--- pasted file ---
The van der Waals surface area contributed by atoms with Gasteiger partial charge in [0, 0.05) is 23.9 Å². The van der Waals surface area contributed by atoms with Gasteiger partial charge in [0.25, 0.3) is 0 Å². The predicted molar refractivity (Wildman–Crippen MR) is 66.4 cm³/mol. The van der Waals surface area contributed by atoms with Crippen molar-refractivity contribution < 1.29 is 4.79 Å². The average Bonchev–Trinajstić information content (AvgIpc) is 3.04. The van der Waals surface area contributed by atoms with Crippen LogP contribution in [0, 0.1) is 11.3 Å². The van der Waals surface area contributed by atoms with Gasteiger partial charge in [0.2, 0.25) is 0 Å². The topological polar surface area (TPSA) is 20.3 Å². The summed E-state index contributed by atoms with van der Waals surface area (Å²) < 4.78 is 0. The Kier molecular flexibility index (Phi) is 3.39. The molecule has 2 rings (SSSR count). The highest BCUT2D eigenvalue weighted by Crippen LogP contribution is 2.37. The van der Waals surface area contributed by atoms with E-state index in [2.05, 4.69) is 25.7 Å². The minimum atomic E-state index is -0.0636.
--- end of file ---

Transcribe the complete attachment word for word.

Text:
The van der Waals surface area contributed by atoms with Gasteiger partial charge in [0, 0.05) is 23.9 Å². The van der Waals surface area contributed by atoms with Gasteiger partial charge in [0.25, 0.3) is 0 Å². The predicted molar refractivity (Wildman–Crippen MR) is 66.4 cm³/mol. The van der Waals surface area contributed by atoms with Crippen molar-refractivity contribution < 1.29 is 4.79 Å². The average Bonchev–Trinajstić information content (AvgIpc) is 3.04. The van der Waals surface area contributed by atoms with Crippen LogP contribution in [0, 0.1) is 11.3 Å². The van der Waals surface area contributed by atoms with Gasteiger partial charge in [0.2, 0.25) is 0 Å². The topological polar surface area (TPSA) is 20.3 Å². The summed E-state index contributed by atoms with van der Waals surface area (Å²) < 4.78 is 0. The Kier molecular flexibility index (Phi) is 3.39. The molecule has 2 rings (SSSR count). The highest BCUT2D eigenvalue weighted by Crippen LogP contribution is 2.37. The van der Waals surface area contributed by atoms with E-state index in [2.05, 4.69) is 25.7 Å². The minimum atomic E-state index is -0.0636.